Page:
I am a complete jewelry novice – so when I was told June was “jewelry month,” my anxiety level rose dramatically! But this embossed metal monogram necklace is SO EASY that even the beginning jewelry maker can feel proud of herself for a job well done, and have a finished piece of jewelry to wear in under an hour!
- Aluminum roll (or use cut up soda can)
- Embossing folder (I used Darice Polka Dot)
- Alcohol inks (Stream, Pool, Pearl metal mixative)
- Blending Solution
- Alcohol ink applicator (with felt pads, not foam)
- Bone folder
- Thickers alphabet stickers
- Hole punch
- Jump rings
- Black ribbon necklace
- Magnetic clasp
First, decide on the size you would like your finished piece to be, and add about 1/2″ to every side; then cut a piece of aluminum (or soda can) that size. Then, run the piece of metal through your die-cutting machine in the embossing folder. Here, I’ve shown examples of a couple of the new Darice brand embossing folders – they do an excellent job of embossing the metal!
I decided to go with the polka dots for my necklace. Next, take the Alcohol Ink Applicator tool, place a piece of felt on it, and begin adding your colors of alcohol ink to the felt. You only need to add a drop or two of each color. I used Pool, Stream, and the Pearl metallic mixative. Pouce the applicator all over the metal piece until it is covered to your satisfaction. You can choose to leave it as is, or you can then add some Alcohol Ink Blending Solution to your felt, and then go over your metal again – this will help blend the colors together and will help the ink move easily over the metal.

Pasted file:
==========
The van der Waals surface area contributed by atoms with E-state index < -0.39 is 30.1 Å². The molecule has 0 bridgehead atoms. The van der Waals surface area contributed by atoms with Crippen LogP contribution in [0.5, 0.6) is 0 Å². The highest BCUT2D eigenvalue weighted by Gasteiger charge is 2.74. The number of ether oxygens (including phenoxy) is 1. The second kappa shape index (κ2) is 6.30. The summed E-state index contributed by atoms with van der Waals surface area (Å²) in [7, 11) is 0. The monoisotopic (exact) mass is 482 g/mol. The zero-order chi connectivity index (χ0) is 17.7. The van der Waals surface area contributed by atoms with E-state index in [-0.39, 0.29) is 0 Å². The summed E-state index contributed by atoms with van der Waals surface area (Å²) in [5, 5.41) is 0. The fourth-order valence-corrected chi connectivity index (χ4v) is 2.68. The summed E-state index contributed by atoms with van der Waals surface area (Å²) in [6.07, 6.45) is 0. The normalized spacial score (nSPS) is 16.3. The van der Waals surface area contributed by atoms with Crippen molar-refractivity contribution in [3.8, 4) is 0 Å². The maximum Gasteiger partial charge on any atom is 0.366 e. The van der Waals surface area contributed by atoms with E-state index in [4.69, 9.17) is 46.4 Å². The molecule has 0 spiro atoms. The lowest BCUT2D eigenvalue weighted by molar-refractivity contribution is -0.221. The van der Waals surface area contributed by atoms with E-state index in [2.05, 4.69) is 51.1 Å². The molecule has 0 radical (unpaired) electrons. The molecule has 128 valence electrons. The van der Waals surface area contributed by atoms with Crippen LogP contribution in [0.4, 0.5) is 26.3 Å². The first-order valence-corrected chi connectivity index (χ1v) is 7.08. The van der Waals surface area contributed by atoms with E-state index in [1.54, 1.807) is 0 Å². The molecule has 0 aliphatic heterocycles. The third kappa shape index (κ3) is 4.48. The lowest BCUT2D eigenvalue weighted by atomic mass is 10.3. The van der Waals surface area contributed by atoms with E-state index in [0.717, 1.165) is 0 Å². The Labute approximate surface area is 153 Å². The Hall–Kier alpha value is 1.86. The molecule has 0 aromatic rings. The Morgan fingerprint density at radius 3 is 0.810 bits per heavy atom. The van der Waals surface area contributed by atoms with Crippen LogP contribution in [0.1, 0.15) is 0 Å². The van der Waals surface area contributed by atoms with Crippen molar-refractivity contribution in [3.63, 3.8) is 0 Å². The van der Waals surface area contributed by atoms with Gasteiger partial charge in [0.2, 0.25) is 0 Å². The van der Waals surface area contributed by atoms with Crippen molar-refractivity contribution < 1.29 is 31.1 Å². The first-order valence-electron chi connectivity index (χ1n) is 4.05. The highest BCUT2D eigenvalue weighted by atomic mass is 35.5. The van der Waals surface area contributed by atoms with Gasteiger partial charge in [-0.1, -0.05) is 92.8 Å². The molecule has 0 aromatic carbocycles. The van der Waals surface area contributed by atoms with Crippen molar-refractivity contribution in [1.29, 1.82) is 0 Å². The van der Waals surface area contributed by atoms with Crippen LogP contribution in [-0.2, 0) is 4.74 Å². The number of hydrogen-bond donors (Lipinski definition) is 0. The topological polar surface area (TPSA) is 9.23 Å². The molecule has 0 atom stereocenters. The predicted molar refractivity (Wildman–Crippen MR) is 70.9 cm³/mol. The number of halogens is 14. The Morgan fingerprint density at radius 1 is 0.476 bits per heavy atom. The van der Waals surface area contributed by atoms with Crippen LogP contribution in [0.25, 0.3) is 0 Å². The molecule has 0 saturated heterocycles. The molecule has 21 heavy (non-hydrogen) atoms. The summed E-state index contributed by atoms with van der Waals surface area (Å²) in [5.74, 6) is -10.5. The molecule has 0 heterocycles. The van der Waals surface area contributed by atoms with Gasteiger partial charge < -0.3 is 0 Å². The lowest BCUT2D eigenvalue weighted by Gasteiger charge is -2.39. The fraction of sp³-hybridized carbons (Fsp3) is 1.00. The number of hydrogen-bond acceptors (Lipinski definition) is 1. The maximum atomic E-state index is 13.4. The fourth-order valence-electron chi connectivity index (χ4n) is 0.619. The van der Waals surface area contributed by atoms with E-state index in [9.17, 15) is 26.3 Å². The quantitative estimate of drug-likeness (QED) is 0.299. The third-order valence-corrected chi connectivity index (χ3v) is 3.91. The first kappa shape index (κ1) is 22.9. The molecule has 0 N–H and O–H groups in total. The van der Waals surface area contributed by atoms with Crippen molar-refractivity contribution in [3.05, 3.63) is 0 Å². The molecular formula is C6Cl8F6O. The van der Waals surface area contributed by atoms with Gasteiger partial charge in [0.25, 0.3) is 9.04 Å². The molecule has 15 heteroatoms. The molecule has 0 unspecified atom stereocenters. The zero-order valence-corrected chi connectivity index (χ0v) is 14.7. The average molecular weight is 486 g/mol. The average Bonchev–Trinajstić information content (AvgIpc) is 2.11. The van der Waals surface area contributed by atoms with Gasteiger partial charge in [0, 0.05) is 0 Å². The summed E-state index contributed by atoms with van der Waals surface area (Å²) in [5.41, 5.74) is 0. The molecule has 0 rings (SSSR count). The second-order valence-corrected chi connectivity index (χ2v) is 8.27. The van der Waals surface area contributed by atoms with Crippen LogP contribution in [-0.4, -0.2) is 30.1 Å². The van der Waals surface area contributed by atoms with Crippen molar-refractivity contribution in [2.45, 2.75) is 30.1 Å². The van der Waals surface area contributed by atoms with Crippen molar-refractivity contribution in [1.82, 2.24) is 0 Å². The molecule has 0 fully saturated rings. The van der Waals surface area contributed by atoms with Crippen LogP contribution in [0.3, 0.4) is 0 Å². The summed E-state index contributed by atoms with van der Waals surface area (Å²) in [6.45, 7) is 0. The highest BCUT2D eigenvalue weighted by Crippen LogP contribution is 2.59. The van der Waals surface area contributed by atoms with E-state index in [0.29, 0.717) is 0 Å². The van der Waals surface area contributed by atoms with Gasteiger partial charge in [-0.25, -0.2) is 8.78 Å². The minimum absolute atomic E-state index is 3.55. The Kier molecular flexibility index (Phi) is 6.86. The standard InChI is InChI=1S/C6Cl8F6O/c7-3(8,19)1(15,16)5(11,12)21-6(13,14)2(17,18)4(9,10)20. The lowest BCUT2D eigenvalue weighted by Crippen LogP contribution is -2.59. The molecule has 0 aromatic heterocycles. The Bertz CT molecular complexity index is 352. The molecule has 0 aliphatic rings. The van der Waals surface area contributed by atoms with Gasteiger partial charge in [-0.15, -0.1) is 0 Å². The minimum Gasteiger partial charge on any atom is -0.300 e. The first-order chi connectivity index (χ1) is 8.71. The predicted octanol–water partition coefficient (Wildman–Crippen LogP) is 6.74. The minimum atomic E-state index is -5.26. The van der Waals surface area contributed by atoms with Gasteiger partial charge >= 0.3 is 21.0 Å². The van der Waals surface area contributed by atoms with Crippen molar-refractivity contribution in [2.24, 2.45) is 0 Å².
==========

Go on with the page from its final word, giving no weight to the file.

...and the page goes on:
When you are finished, your piece should look something like this.
Then, turn your piece of metal over. It is helpful if you are working on a piece of cork (as pictured) or foam for this next step…you want something with a bit of “give” to it. First, figure out how big you want your final piece to be. The easiest way is to have a piece of cardstock or cardboard already cut to that shape, so that you can simply center it and trace around it. Use a fine-lined permanent marker to draw lines, tracing the outline of where you want your final size to be.
Then, using the ruler, extend those lines all the way out to the edges.
Next, cut out the corners of the metal, in between the black lines. Then, using a ruler and bone folder, score lines on the black lines and once more half way out between the black lines and the edges of the metal. This will aid in folding the metal.
Carefully (so as not to break the metal – it WILL break, trust me!) fold the metal in on the folded lines, covering up any sharp edges.
(At this point, you can, optionally, choose to glue a piece of cardboard, cardstock, or other metal on the back to add weight and to make it reversible if you wish. To see what I did with my necklace, check out my blog, My Crafty Friend Jen!)
Turn the piece over, and simply add a Thickers alphabet sticker (or a couple if they’re small and your piece is large) of your choice.
Finally, simply punch a hole (or a couple holes, as I did), in the top of the piece, add a jump ring (or two), and string the piece onto the black lace necklace. I love this necklace, because it’s already made for you – it’s multiple strands of beads and a strand of lace…with the clasps and everything already put together for you. All you have to do is add the beads/charms/monogram!!
(I actually punched the first hole a bit too far off center, which is why I covered it up by adding a star charm I found in my stash!! See? There are no mistakes in art – only opportunities!)
So…what about you? Have you ventured into the world of jewelry making? I am a paper-crafter and mixed-media girl by heart…but I can definitely see where this could have its role in both of those arts!!
More Project Ideas
Jen writes a craft blog at http://mycraftyfriendjen.blogspot.com/, and has been featured on One Pretty Thing, Sew Mama Sew, Simple Mom, and The Tip Junkie. She has also been a guest designer for The Paper Trail. You can connect with her on facebook at http://www.facebook.com/pages/Jen-Clark-Designs/168798893156390?v=wall, or on Twitter under her user name JenClark74.